Sophie Allen is a first year PhD Student at Newman University looking at the relationship between spiritualism and psychiatry in the late nineteenth century, with a particular focus on the association between the female medium’s body and mind and mental health. Find me on twitter @SophieAllen_
Spiritualism can be defined as a broad range of beliefs and relationships that are both Christian and non-Christian. Belief in spiritualism and its central tenant concerning the continuance of life after death in the nineteenth century did not mean a full rejection of the Christian church. The core beliefs in God remained – for some – but it was the rigid Victorian structure of the church that spiritualists broke away from to create a more free-thinking and expressive form of religion; largely influenced by the Fox Sisters from the United States and Emma Hardinge Britten in Britain. This form of religious expression included a special sense of spiritual sensitivity and communication through various forms of physical means including spirit writing, spirit rapping’s, table turning and spirit photography.
However, none of these forms of communication were achievable without the body and mind of the medium, and it is here that a gender construct is formed. A medium’s body represented the bridge between the physical and spiritual world and as such blurred the distinction between life and death, fact and fiction. A medium’s body and mind represented both a willful, active and performative connection to the spiritual world, but also the medium was ‘entranced’, vulnerable, passive, muted and as Tatiana Kontou highlights ‘empty’. This is key in identifying the gender discourses that surround the concept of a female medium.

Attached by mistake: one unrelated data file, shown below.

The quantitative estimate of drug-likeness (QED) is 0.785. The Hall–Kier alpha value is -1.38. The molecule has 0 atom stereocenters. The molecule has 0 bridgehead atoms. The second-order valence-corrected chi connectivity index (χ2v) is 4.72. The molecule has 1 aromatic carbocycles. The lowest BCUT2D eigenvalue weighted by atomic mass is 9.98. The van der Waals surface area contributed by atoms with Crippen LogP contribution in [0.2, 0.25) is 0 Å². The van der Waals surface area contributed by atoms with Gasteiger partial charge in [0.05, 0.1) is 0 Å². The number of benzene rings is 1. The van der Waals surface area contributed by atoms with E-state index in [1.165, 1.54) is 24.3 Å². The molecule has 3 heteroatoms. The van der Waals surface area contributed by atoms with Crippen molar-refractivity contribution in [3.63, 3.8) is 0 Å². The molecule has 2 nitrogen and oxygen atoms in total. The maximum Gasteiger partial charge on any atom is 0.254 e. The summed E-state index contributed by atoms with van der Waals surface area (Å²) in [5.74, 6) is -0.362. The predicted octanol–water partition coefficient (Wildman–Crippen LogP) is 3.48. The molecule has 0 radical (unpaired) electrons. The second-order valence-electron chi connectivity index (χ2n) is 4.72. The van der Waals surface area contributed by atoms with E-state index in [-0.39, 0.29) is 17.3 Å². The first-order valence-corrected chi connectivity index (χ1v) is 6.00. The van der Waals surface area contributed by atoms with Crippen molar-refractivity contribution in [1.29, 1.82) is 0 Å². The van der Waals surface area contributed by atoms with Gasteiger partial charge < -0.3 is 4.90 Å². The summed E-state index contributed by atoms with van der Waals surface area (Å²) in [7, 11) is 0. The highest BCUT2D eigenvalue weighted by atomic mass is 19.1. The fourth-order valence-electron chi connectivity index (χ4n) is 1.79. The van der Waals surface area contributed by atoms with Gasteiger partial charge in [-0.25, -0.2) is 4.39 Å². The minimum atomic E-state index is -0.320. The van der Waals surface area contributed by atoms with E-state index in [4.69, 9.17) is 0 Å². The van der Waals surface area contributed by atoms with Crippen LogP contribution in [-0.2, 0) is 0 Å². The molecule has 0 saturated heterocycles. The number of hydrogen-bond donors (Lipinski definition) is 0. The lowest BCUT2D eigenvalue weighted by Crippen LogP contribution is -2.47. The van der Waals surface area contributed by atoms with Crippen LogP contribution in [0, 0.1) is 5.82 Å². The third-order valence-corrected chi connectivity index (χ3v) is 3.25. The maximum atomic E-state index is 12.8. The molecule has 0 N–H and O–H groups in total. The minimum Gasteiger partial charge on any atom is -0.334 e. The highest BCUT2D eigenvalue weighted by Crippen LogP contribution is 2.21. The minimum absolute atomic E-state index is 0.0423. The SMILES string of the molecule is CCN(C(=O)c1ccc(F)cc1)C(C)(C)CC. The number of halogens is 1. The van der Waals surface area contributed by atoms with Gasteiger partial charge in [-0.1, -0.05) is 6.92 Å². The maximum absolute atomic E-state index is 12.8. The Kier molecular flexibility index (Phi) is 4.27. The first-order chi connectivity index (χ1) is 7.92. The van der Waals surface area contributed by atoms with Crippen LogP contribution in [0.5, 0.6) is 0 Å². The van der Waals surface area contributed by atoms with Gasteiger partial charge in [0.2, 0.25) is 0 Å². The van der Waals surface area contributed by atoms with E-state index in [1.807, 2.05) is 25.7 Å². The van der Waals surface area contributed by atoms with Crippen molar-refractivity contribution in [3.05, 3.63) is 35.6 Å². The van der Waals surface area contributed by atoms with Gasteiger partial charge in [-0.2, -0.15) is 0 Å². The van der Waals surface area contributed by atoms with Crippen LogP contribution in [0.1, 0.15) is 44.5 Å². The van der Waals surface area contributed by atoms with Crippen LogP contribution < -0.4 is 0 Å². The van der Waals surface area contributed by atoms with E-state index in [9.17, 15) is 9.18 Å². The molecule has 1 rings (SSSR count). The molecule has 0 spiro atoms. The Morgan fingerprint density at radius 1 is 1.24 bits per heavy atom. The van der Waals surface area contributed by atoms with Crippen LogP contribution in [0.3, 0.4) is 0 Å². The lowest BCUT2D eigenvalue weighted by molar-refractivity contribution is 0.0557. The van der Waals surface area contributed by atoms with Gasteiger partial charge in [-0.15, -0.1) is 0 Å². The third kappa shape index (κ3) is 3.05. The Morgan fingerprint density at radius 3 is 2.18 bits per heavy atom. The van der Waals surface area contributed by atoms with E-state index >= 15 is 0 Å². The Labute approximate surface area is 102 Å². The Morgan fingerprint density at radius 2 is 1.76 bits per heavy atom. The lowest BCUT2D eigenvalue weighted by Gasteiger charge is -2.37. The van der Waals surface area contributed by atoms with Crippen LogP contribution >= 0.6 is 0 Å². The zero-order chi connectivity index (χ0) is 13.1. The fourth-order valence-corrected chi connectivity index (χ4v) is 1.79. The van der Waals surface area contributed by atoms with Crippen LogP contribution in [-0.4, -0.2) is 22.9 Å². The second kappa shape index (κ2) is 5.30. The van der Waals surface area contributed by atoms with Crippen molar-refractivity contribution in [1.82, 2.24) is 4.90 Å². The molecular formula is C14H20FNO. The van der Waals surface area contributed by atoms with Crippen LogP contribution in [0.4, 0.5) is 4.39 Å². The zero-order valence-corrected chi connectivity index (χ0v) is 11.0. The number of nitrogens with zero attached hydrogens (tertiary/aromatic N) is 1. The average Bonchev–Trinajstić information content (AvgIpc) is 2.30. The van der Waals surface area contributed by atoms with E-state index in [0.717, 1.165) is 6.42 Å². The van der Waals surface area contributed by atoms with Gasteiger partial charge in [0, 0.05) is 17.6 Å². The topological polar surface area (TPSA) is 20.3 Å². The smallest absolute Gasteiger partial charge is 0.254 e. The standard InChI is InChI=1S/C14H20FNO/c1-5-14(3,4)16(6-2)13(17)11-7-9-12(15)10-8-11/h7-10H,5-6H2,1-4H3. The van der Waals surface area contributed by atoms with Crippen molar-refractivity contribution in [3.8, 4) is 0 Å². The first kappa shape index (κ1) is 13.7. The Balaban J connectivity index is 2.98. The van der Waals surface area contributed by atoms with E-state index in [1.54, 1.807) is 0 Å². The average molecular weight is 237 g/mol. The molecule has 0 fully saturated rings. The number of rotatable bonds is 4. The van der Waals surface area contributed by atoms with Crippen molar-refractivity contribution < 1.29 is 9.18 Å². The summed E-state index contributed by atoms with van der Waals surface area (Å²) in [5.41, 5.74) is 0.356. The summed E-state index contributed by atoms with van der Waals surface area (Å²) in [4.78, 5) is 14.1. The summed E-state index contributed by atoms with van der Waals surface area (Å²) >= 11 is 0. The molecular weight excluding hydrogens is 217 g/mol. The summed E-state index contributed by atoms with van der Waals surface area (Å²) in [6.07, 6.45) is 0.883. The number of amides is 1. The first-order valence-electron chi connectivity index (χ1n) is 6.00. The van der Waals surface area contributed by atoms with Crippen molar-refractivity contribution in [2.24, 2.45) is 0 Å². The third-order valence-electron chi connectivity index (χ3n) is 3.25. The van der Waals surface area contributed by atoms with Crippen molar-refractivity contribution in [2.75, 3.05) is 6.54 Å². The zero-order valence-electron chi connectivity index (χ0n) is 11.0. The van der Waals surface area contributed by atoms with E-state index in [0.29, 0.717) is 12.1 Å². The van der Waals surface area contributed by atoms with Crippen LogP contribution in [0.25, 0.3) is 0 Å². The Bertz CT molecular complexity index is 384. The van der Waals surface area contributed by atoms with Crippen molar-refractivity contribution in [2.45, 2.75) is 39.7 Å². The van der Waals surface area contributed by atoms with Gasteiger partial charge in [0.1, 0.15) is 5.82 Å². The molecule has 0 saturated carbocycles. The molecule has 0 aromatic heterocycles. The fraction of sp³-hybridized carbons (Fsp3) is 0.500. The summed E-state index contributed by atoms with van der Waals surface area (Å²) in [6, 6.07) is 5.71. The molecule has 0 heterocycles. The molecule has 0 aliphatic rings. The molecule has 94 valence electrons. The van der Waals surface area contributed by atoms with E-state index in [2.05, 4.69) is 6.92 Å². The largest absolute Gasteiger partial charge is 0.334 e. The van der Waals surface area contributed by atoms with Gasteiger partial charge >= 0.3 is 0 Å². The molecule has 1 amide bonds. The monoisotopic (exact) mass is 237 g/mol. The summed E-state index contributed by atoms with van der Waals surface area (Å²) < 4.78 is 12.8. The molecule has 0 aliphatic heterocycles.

The lack of masculine attributes such as will and intelligence combined with the stereotypical feminine attributes of passivity, chastity and impressionability meant that the female body and mind were more apt to engage with spirits as a medium. Despite attracting women due to the performative and vocal opportunities that spiritualism provided, connecting to the spiritualism world created new challenges to the fragility of the female mind. A female medium’s body and mind was the active agent in a séance as it was her brain power that initiated the connection between the two worlds and yet with responses to female religious practices marking the point at which ideas of madness and legitimate faith intersect, the wider argument surrounding the discourses of power and gender binaries become apparent. The female mind was no longer the active agent in a séance. Instead the female mind and body was simply a passive host there to bind the two worlds together to enable communication with a male deceased voice. It was the ‘fragility’ of the mind that initiated the spiritual connection and as a result linked faith with madness in a new way.
The female form in terms of language, mind and body was seen by the psychiatric profession as a societal and biological defect that meant women were more susceptible to the deterioration of the mind. However, such sweeping statements regarding mental health are in danger of romanticizing madness as a form of ‘desperate communication of the powerless’. Historical studies of madness should not conclude there was a definitive correlation between femininity and insanity. Instead there must be an investigation into why particular societies were influenced by their cultural context, notions of power, gender and intellect that influenced the domain of mental health.